REVIEW: Katy Perry’s “Prism”


With her last album, Teenage Dream, Katy Perry shocked the pop world when she had 5 #1 singles off the album (and a sixth that did pretty well too). Each one was a great piece of pop music, but there’s a reason she didn’t release the other 6 songs. They were pretty bad, like “Peacock”, “Circle The Drain”, and “Hummingbird Heartbeat”. So does Katy hit the mark more often on Prism?

Absolutely.  Listening to Prism, I kept waiting to get to a track that wouldn’t work as a single…and it never came.  We’ve already heard the opening track, “Roar”, the hip hop-influenced “Dark Horse” (this album’s “E.T.”), and “Walking On Air” (a throwback dance track that sounds like “Rhythm Is A Dancer”).   “Birthday” recalls “Last Friday Night”, “International Smile” reminded me of “Teenage Dream” (but not as good), and, like the piano ballad “Not Like The Movies” closed out the last album, “By The Grace Of God” takes the similar role here.

albumartSure, it’s not great that I can compare her new tracks to past ones, but Katy isn’t trying to revolutionize the pop world. Take a look at “Roar”: it’s a simplistic uplifting anthem that you can singalong to before you’ve even finished listening to the song for the first time (and it sounds like Sara Bareilles‘ more interesting “Brave”).  Katy’s music isn’t deep or complex. It’s just bubblegum pop that wants to make you feel good, and let’s not pretend that catchy pop music is easy to write. It’s not.  It takes a lot of skill to write a melody that’s going to get people instantly singing along.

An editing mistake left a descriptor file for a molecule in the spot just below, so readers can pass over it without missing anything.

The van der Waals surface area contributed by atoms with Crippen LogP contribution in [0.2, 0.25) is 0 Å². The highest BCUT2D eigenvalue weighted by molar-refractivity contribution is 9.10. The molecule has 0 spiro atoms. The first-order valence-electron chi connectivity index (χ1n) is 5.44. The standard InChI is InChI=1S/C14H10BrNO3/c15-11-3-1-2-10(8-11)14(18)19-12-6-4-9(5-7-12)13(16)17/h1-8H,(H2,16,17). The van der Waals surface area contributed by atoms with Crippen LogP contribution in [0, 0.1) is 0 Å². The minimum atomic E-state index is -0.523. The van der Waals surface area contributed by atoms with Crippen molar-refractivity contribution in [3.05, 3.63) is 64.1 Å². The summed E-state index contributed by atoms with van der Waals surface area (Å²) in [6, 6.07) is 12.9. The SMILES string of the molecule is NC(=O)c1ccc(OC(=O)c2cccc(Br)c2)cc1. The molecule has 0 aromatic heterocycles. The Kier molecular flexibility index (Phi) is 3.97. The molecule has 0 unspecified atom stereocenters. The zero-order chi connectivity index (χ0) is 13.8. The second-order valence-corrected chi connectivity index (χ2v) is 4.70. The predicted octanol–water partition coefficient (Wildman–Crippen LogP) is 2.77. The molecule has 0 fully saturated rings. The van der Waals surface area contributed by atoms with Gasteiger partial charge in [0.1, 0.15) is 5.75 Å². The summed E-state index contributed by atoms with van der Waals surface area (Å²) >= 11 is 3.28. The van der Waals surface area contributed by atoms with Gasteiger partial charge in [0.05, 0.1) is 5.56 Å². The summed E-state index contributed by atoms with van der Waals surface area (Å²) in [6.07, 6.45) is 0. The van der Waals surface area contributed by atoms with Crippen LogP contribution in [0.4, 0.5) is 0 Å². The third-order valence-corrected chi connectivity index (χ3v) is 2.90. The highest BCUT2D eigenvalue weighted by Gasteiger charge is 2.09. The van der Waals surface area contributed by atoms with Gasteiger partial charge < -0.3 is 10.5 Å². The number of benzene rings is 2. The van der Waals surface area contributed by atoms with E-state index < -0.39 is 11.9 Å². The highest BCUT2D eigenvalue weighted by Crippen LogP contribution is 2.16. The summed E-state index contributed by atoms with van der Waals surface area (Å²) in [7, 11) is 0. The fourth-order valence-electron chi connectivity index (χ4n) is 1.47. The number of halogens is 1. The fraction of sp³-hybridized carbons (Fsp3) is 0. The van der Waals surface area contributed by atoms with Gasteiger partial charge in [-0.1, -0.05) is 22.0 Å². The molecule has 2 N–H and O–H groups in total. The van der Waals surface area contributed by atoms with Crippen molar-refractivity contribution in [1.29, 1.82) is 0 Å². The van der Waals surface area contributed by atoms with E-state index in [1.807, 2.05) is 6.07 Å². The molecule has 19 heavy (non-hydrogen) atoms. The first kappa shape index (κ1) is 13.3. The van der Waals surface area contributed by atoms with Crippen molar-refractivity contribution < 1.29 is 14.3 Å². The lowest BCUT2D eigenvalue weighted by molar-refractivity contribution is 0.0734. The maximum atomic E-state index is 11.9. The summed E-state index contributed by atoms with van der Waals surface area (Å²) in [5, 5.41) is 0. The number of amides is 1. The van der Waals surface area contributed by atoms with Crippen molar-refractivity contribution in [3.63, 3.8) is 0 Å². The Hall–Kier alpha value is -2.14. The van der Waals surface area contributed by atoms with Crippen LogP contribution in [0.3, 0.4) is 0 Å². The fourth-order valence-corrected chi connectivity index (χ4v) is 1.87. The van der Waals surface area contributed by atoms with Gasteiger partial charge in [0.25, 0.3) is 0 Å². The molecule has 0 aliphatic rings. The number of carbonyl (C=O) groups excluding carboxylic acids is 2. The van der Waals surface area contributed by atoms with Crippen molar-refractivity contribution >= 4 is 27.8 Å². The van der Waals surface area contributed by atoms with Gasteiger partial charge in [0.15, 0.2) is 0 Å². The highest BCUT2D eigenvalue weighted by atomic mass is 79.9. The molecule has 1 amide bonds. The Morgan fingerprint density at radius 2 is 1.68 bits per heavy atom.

Katy has some interesting moments here too, like “Legendary Lovers”, which has the sound of a southern hymn disguised under a dance beat, and she channels Annie Lennox on “Double Rainbow”.  “Unconditionally” is a stunning love ballad, and then there’s “This Moment” which stands out as a surefire single in a sea of potential singles (I had a similar feeling when I first heard “Firework”, and look how that turned out).

The only issue with Prism is that listening to it as an album from top to bottom, the bubblegum pop becomes a little exhausting by the end.  No one can handle that much sweetness. “This Is How We Do” is catchy, but it feels like Katy is trying a little too hard to write a party anthem.  That being said, as individual tracks, there’s not a stinker on the whole roster and that’s insanely impressive for a pop artist.  I wouldn’t necessarily call Prism a great “album”, but it’s a great collection of pop songs.

Grade:   B+


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